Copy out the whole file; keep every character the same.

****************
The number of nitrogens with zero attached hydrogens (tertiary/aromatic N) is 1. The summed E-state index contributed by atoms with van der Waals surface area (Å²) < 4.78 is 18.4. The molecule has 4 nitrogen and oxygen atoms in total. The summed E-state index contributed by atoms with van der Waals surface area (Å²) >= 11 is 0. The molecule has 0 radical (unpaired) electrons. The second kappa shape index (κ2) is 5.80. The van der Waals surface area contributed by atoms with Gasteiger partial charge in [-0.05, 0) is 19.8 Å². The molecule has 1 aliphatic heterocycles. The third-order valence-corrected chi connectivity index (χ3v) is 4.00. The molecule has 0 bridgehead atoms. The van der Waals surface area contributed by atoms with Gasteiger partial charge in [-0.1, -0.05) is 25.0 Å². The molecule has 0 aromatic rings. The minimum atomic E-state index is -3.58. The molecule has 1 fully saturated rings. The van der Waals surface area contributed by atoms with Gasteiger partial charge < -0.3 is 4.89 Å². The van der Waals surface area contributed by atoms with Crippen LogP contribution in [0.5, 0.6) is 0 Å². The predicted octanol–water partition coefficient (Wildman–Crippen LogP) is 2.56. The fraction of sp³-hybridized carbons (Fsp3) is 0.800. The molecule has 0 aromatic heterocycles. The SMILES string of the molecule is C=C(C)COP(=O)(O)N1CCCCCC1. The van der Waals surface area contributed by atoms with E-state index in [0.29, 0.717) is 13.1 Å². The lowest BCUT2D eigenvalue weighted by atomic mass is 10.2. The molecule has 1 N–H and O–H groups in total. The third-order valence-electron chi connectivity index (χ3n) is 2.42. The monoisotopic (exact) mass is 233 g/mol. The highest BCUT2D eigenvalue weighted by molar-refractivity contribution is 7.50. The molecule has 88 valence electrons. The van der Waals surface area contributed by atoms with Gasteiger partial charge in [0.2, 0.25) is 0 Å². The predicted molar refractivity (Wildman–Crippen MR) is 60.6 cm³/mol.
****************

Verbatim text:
The number of nitrogens with zero attached hydrogens (tertiary/aromatic N) is 1. The summed E-state index contributed by atoms with van der Waals surface area (Å²) < 4.78 is 18.4. The molecule has 4 nitrogen and oxygen atoms in total. The summed E-state index contributed by atoms with van der Waals surface area (Å²) >= 11 is 0. The molecule has 0 radical (unpaired) electrons. The second kappa shape index (κ2) is 5.80. The van der Waals surface area contributed by atoms with Gasteiger partial charge in [-0.05, 0) is 19.8 Å². The molecule has 1 aliphatic heterocycles. The third-order valence-corrected chi connectivity index (χ3v) is 4.00. The molecule has 0 bridgehead atoms. The van der Waals surface area contributed by atoms with Gasteiger partial charge in [-0.1, -0.05) is 25.0 Å². The molecule has 0 aromatic rings. The minimum atomic E-state index is -3.58. The molecule has 1 fully saturated rings. The van der Waals surface area contributed by atoms with Gasteiger partial charge < -0.3 is 4.89 Å². The van der Waals surface area contributed by atoms with Crippen LogP contribution in [0.5, 0.6) is 0 Å². The predicted octanol–water partition coefficient (Wildman–Crippen LogP) is 2.56. The fraction of sp³-hybridized carbons (Fsp3) is 0.800. The molecule has 0 aromatic heterocycles. The SMILES string of the molecule is C=C(C)COP(=O)(O)N1CCCCCC1. The van der Waals surface area contributed by atoms with E-state index in [0.29, 0.717) is 13.1 Å². The lowest BCUT2D eigenvalue weighted by atomic mass is 10.2. The molecule has 1 N–H and O–H groups in total. The third-order valence-electron chi connectivity index (χ3n) is 2.42. The monoisotopic (exact) mass is 233 g/mol. The highest BCUT2D eigenvalue weighted by molar-refractivity contribution is 7.50. The molecule has 88 valence electrons. The van der Waals surface area contributed by atoms with Gasteiger partial charge in [0.2, 0.25) is 0 Å². The predicted molar refractivity (Wildman–Crippen MR) is 60.6 cm³/mol.